Gene Therapy Improves Osteoarthritis Symptoms and Builds Muscle in Mice

Rate this article

Rate this article

PRINT Print
Gene therapy with follistatin Improves Osteoarthritis Symptoms and Builds Muscle in Mice
  • In mice, gene therapy helped to build muscle mass, reduce fat, and reduce the severity of osteoarthritis even without exercise.

  • Building strength is important to improve arthritis but many people with symptoms are in too much pain to exercise.

  • Mice were given a single injection of a virus carrying a gene called follistatin, which blocks the activity of a protein that regulates muscle growth, allowing for increased muscle mass.

  • The mice also had reduced cartilage damage, inflammation, metabolic problems, and pain. 

  • One worry with this therapy is that some muscles may grow too much and cause harm, like in the heart (cardiac hypertrophy); however, this did not happen in this study and the mice actually had improved cardiovascular function. 

This article was posted on Washington University School of Medicine in St. Louis News:

Exercise and physical therapy often are recommended to help people who have arthritis. Both can strengthen muscle — a benefit that also can reduce joint pain. But building muscle mass and strength can take many months and be difficult in the face of joint pain from osteoarthritis, particularly for older people who are overweight. A new study in mice at Washington University School of Medicine in St. Louis, however, suggests gene therapy one day may help those patients.

The research shows that gene therapy helped build significant muscle mass quickly and reduced the severity of osteoarthritis in the mice, even though they didn’t exercise more. The therapy also staved off obesity, even when the mice ate an extremely high-fat diet.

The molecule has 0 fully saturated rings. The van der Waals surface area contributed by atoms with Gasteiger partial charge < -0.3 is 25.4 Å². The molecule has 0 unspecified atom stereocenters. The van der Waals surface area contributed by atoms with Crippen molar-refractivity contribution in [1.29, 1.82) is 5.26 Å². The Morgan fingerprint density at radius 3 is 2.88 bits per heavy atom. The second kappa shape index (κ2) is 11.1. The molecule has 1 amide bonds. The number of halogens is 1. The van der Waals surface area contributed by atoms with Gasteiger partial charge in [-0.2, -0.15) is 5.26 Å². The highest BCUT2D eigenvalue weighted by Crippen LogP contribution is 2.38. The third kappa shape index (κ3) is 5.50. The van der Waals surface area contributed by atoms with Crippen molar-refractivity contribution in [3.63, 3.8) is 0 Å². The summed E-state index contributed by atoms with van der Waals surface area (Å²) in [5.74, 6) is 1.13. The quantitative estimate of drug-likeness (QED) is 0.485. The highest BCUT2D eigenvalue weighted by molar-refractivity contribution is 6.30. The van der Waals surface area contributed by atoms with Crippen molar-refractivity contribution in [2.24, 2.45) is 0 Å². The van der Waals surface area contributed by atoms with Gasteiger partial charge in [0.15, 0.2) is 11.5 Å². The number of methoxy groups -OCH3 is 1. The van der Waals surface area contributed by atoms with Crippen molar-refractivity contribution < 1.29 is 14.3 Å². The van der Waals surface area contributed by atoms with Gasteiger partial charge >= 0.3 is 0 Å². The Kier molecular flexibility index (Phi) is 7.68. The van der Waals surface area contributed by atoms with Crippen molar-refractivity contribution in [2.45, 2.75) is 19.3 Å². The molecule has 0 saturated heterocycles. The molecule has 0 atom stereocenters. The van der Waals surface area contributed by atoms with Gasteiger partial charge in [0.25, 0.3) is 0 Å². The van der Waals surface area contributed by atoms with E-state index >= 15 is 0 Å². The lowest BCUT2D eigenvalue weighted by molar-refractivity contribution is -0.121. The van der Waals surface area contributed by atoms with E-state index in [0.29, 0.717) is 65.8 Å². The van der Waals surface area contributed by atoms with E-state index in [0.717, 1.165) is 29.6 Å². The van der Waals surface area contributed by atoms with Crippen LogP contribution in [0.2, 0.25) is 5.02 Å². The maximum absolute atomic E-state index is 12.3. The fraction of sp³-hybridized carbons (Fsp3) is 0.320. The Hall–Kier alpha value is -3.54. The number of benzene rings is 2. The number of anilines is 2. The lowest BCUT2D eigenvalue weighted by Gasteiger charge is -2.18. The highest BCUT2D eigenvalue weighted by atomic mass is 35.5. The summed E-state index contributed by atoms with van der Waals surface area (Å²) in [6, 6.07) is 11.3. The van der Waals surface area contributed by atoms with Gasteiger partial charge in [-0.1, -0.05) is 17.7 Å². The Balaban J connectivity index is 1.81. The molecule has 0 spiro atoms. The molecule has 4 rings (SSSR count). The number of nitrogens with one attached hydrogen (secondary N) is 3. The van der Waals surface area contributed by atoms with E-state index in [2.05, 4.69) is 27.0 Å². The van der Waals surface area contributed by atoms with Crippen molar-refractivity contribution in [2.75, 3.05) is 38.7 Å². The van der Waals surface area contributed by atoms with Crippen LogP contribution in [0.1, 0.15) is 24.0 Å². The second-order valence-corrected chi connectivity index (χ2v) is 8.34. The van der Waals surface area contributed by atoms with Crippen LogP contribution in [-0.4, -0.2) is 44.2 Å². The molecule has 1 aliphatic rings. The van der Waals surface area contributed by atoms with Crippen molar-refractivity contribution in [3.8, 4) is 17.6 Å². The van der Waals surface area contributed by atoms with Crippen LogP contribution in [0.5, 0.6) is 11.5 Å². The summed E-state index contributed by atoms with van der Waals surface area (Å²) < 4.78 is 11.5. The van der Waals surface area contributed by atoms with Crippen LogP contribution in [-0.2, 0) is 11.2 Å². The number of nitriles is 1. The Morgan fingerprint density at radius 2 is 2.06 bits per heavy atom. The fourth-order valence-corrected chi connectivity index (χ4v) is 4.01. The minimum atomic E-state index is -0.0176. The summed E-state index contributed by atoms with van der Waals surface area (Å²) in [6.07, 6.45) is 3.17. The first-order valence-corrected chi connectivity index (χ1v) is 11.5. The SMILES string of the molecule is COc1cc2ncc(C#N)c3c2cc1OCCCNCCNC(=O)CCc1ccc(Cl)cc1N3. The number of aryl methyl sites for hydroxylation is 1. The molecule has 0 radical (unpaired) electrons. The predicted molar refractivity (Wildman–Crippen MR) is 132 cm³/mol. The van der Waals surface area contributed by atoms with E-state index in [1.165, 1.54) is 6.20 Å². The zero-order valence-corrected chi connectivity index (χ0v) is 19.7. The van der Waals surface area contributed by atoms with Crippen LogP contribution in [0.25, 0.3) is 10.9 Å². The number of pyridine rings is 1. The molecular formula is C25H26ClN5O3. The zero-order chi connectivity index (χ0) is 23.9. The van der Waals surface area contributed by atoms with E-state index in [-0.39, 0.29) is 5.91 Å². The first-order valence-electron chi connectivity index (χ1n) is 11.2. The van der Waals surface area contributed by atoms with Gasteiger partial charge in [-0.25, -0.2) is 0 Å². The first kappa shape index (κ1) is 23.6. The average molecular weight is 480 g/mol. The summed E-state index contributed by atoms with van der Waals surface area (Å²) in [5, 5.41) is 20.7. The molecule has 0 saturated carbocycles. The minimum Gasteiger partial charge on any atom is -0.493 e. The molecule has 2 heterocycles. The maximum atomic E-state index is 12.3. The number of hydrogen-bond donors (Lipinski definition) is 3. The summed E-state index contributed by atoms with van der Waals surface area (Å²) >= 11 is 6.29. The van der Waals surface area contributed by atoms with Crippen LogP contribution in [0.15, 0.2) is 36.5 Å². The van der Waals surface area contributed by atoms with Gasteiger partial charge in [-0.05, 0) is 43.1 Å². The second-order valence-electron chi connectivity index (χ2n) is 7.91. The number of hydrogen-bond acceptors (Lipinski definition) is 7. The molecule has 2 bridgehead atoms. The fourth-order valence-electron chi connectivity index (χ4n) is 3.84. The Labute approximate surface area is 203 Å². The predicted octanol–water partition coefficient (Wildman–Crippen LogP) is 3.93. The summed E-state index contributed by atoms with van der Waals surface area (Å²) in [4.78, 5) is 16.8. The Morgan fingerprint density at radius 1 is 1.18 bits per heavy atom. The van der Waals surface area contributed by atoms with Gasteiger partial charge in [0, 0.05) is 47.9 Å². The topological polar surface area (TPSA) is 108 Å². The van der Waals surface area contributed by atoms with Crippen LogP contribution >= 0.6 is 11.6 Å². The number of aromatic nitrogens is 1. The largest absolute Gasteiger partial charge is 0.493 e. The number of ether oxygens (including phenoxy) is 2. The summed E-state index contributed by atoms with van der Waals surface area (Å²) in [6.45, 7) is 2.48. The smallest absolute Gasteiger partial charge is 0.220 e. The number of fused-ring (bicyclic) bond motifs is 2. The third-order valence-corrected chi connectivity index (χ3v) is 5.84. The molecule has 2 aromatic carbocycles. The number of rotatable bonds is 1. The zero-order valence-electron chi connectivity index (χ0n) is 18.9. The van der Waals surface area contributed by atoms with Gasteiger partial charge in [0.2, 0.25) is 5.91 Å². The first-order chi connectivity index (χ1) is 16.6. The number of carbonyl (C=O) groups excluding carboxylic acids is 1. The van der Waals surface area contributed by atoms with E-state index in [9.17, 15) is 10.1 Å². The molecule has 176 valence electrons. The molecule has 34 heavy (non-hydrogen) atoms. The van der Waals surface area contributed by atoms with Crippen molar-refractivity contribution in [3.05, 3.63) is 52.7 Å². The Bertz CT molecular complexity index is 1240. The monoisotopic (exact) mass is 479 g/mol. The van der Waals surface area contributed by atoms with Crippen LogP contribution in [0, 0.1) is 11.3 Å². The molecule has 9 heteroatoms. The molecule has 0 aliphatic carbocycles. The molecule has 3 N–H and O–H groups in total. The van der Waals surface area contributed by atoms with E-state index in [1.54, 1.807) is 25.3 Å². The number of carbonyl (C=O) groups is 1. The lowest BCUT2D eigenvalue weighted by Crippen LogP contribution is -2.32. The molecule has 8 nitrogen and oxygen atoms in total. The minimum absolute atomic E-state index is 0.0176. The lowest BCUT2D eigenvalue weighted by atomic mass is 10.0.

The study is published online May 8 in the journal Science Advances.

“Obesity is the most common risk factor for osteoarthritis,” said senior investigator Farshid Guilak, PhD, the Mildred B. Simon Research Professor of Orthopaedic Surgery and director of research at Shriners Hospitals for Children — St. Louis. “Being overweight can hinder a person’s ability to exercise and benefit fully from physical therapy. We’ve identified here a way to use gene therapy to build muscle quickly. It had a profound effect in the mice and kept their weight in check, suggesting a similar approach may be effective against arthritis, particularly in cases of morbid obesity.”

With the paper’s first author, Ruhang Tang, PhD, a senior scientist in Guilak’s laboratory, Guilak and his research team gave 8-week-old mice a single injection each of a virus carrying a gene called follistatin. The gene works to block the activity of a protein in muscle that keeps muscle growth in check. This enabled the mice to gain significant muscle mass without exercising more than usual.

Even without additional exercise, and while continuing to eat a high-fat diet, the muscle mass of these “super mice” more than doubled, and their strength nearly doubled, too. The mice also had less cartilage damage related to osteoarthritis, lower numbers of inflammatory cells and proteins in their joints, fewer metabolic problems, and healthier hearts and blood vessels than littermates that did not receive the gene therapy. The mice also were significantly less sensitive to pain.

One worry was that some of the muscle growth prompted by the gene therapy might turn out to be harmful. The heart, for example, is a muscle, and a condition called cardiac hypertrophy, in which the heart’s walls thicken, is not a good thing. But in these mice, heart function actually improved, as did cardiovascular health in general.

Longer-term studies will be needed to determine the safety of this type of gene therapy. But, if safe, the strategy could be particularly beneficial for patients with conditions such as muscular dystrophy that make it difficult to build new muscle.

In the meantime, Guilak, who also co-directs the Washington University Center for Regenerative Medicine and is a professor of biomedical engineering and of developmental biology, said more traditional methods of muscle strengthening, such as lifting weights or physical therapy, remain the first line of treatment for patients with osteoarthritis.

“Something like this could take years to develop, but we’re excited about its prospects for reducing joint damage related to osteoarthritis, as well as possibly being useful in extreme cases of obesity,” he said.

The study was published in Science Advances in May 2020. 

Rate this article
Share This Article

Share your Comments
Enrich and inform our Longevity Community. Your opinion matters!